I’ve pared our list of things we need people to help us with down to nine essential transport and food related tasks, a few “it’ll make everything so much easier” things and a couple of nice-to-haves. Most of these fall into five or six clusters (e.g. three tasks in one cluster might be: bringing a food drop to Buchan, picking us up from the river and driving us into town, maybe checking out the caves with us, then driving us back to the river a day or two later). Hopefully we will get most of this organised over the next month or so.
Gear: We are a bit behind with getting our gear together, mainly because we spent all our money on fun things like canoeing and Champing. We visited the Alpkit warehouse/showroom a couple of months back and it was fantastic! We’d been thinking of getting an Ordos 2 tent for this adventure, but the Ordos 3 is so much more spacious and almost free standing, with only a slightly bigger footprint and an extra 300g of weight. Decisions, decisions! Now we just have to save more money . . . We did get a Brukit (and then, several weeks later, some gas) which works a dream for cups of tea and instant noodles; soon we’ll try it with something more substantial. Also, we have bought travel insurance, woohoo! (I know, it’s not exciting, but it’s one of those things you just have to do.) As we often have before, we used World Nomads.
Adventure time: My dad has sourced us a couple of tractor tyre inner tubes for the downstream sections. Who doesn’t love the idea of inner tubing down a river?! Adventures don’t have to be Serious Business At All Times. I’ve also done some more in-depth route planning, which means I have a list of maps to buy, and also the following conundrum to work out . . .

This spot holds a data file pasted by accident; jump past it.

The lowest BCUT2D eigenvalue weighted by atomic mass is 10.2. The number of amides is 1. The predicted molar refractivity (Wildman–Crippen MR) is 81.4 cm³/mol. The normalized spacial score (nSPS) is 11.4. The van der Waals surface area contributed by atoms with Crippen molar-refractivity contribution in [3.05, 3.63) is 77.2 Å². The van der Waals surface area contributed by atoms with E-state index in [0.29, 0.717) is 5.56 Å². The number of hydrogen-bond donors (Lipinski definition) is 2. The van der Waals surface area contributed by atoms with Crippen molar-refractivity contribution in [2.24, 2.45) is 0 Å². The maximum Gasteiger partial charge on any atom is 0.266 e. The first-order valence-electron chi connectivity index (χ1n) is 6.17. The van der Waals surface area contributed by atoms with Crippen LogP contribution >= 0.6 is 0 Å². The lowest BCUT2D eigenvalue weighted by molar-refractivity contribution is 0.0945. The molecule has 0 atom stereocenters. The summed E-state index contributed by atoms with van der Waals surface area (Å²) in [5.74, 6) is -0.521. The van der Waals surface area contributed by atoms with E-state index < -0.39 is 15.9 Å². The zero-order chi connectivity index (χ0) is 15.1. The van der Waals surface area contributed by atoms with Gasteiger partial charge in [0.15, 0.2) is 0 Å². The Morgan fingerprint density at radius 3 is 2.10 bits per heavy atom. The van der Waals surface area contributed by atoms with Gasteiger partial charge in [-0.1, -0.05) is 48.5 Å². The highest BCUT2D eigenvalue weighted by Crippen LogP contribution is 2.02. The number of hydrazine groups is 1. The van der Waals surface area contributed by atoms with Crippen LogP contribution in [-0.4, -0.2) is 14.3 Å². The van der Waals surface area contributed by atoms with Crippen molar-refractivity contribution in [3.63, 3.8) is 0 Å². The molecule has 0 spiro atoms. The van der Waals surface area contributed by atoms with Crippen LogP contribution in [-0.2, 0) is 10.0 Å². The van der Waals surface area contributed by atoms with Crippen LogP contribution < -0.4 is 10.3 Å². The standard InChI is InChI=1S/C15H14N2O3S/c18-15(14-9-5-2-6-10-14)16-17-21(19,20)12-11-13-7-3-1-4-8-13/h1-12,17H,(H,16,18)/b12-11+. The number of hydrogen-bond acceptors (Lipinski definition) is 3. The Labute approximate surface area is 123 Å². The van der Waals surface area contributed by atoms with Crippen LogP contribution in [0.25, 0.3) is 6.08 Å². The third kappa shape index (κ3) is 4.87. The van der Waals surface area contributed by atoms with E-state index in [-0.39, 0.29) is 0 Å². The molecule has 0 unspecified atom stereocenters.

Tulloch Ard? More like Tulloch Hard!
The benefit of having our own packraft/s is that we wouldn’t have to rely on many other people - in fact, we could use the boats all the way down the river, whenever we wanted. Also, they’re apparently pretty comfortable to sleep on! The downside to this is that it’s expensive to buy decent packrafts, paddles, floatation vests and possibly helmets - and it’s pretty heavy to lug around all that stuff if you’re not using it. Also, we’re more interested in walking and scrambling than paddling; having packrafts with us would really change the timbre of our adventure. Also, if you’re paddling whitewater without a qualified guide, insurance companies start charging massive premiums - or simply won’t cover you. (You might see why when you watch the following video! This is not usually what the river is like - this was filmed during one of the big environmental water releases.)
Unfortunately, while I'd convinced myself and Dan that this was going to be our best option, convincing a company to hire the equipment to us, especially when the water levels might be quite low after summer, was another matter. I can’t say I blame them for their reluctance (I know we’re safety conscious and won’t be stupid; they don’t). After a couple of failed email threads and awkward early morning international phone conversations, I started to get pretty anxious and considered ditching the section entirely. There was only one other option . . .
After tying myself in knots trying to organise the paddling malarky, it turned out that perhaps we could get along most of the section on foot after all. And where it’s not feasible to stay right beside the river, we could engage in a bit of cross country bushbashing. I went back to my timeline and maps, made some measurements, checked for tracks and access roads and eventually decided that we could probably still get to the Buchan River on the day we originally intended. Yes, there would be a few long, hard days of walking, but by that point in the trip we should be fitter than we have been for years (if not ever!), so hopefully it wouldn’t be too bad. We might also choose to walk the last long day along tracks and roads instead of along the Snowy itself, but I’m not going to stress about it - after all, it’s not meant to be a scientific survey of every metre of the river!